New Details on Intel’s Goldmont Plus, the CPU Architecture Inside Gemini Lake

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New Details on Intel’s Goldmont Plus, the CPU Architecture Inside Gemini Lake

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Intel’s PAO (Process-Architecture-Optimization) process hasn’t been as easy to follow as the old tick-tock system. Where tick-tock produced a steady cadence of die shrinks and new architectures, PAO is a bit more flexible. Intel’s new Goldmont Plus architecture is the basis for its recent Gemini Lake platform launch. Gemini Lake devices are now marketed under the “Pentium Silver” brand, and Intel is finally sharing a bit more information on how the new chips improve on Apollo Lake and its significant uplift compared to Silvermont.

GoldmontPlus

The new chip is supposed to improve performance by up to 15% compared to previous Apollo Lake processors. Intel has now released optimization guides for the new chip and they detail what changes have been made from Apollo Lake (Goldmont) to Gemini Lake (Goldmont Plus).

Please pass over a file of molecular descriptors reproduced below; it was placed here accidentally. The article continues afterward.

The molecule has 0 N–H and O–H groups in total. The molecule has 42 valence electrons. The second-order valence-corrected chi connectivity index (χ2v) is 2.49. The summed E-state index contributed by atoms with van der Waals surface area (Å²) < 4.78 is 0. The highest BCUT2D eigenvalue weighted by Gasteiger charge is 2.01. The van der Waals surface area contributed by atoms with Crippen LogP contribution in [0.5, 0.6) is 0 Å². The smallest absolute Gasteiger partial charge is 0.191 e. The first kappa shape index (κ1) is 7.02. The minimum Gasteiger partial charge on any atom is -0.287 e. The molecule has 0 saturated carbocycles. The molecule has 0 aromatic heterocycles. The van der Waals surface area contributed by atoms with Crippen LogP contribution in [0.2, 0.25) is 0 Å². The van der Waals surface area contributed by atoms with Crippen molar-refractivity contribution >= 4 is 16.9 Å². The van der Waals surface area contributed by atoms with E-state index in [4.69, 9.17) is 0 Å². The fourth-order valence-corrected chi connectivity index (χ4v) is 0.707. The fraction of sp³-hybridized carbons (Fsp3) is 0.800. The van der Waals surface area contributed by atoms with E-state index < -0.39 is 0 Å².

The new cores have a wider back-end pipeline and can retire up to four instructions per cycle, up from three. Fetch and decode are still limited to three instructions per cycle, however. Branch prediction performance has been improved, and there’s a much larger 64KB shared L2 pre-decode cache (64KB, up from 16KB). There’s also now a dedicated port for the JEU (Jump Execution Unit) that didn’t previously exist. AES instruction latency and throughput have both improved, with larger load/store buffers, improved store-to-load forwarding latency, and an increased L2 cache (from 512KB per core to 1MB per core). The SoC CPU cluster is now organized into quads instead of pairs with more L2 allocated on a per-core basis. Goldmont-derived SoCs used 2-4 cores, typically with 2MB of L2 cache total. The new Goldmont Plus SoCs have four cores and 4MB of L2 cache per core cluster. If Intel follows its previous trend and releases a dual-core variant, it’ll probably use a 4MB L2 cluster as well.

GoldmontPlusTable

The performance uplift from these new processors isn’t likely to be huge, and the performance gap between Intel’s entry-level and ultra-low-power “big core” chips is going to remain significant. At the same time, however, we’ve seen noted evolution since Bay Trail debuted back in 2012. Goldmont was a huge jump over the Silvermont architecture and if Goldmont Plus delivers as well, it should make low-cost, entry-level ultralight systems that much more attractive.

Goldmont Plus is a quick way for Intel to boost performance of its own entry level hardware, though it’s still not clear how much we’ll see ARM and Intel slugging it out in this segment. Microsoft is putting a push behind devices with Snapdragon 835 processors and x86 emulation, but we don’t know if Intel and ARM hardware will compete in the same TDP brackets or not.

Published at Thu, 28 Dec 2017 19:21:14 +0000

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